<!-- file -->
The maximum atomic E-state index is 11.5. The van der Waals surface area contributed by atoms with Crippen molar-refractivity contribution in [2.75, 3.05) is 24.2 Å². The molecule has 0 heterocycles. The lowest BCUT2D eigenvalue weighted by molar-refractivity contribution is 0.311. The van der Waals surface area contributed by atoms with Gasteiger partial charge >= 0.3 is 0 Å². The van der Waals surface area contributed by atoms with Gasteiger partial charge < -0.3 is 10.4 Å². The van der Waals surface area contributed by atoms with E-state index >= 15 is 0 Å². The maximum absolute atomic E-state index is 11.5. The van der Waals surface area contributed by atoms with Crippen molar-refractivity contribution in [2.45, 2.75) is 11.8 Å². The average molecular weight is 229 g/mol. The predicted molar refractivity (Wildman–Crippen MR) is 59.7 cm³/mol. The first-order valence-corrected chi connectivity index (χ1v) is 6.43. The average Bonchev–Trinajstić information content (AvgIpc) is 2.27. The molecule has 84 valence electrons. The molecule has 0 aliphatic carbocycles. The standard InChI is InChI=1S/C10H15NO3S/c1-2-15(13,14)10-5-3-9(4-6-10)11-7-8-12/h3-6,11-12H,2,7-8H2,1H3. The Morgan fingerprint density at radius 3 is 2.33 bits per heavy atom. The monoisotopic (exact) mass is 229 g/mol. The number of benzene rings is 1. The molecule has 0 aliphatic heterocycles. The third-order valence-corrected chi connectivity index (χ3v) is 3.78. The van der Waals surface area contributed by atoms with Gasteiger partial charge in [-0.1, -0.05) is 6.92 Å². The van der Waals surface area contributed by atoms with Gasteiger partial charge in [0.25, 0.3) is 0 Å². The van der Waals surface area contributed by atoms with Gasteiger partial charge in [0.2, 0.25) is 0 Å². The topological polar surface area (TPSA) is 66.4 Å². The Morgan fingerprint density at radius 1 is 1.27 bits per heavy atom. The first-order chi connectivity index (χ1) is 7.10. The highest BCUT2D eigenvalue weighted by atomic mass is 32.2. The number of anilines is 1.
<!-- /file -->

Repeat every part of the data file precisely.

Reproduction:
The maximum atomic E-state index is 11.5. The van der Waals surface area contributed by atoms with Crippen molar-refractivity contribution in [2.75, 3.05) is 24.2 Å². The molecule has 0 heterocycles. The lowest BCUT2D eigenvalue weighted by molar-refractivity contribution is 0.311. The van der Waals surface area contributed by atoms with Gasteiger partial charge >= 0.3 is 0 Å². The van der Waals surface area contributed by atoms with Gasteiger partial charge < -0.3 is 10.4 Å². The van der Waals surface area contributed by atoms with E-state index >= 15 is 0 Å². The maximum absolute atomic E-state index is 11.5. The van der Waals surface area contributed by atoms with Crippen molar-refractivity contribution in [2.45, 2.75) is 11.8 Å². The average molecular weight is 229 g/mol. The predicted molar refractivity (Wildman–Crippen MR) is 59.7 cm³/mol. The first-order valence-corrected chi connectivity index (χ1v) is 6.43. The average Bonchev–Trinajstić information content (AvgIpc) is 2.27. The molecule has 84 valence electrons. The molecule has 0 aliphatic carbocycles. The standard InChI is InChI=1S/C10H15NO3S/c1-2-15(13,14)10-5-3-9(4-6-10)11-7-8-12/h3-6,11-12H,2,7-8H2,1H3. The Morgan fingerprint density at radius 3 is 2.33 bits per heavy atom. The monoisotopic (exact) mass is 229 g/mol. The number of benzene rings is 1. The molecule has 0 aliphatic heterocycles. The third-order valence-corrected chi connectivity index (χ3v) is 3.78. The van der Waals surface area contributed by atoms with Gasteiger partial charge in [-0.1, -0.05) is 6.92 Å². The van der Waals surface area contributed by atoms with Gasteiger partial charge in [0.25, 0.3) is 0 Å². The van der Waals surface area contributed by atoms with Gasteiger partial charge in [0.2, 0.25) is 0 Å². The topological polar surface area (TPSA) is 66.4 Å². The Morgan fingerprint density at radius 1 is 1.27 bits per heavy atom. The first-order chi connectivity index (χ1) is 7.10. The highest BCUT2D eigenvalue weighted by atomic mass is 32.2. The number of anilines is 1.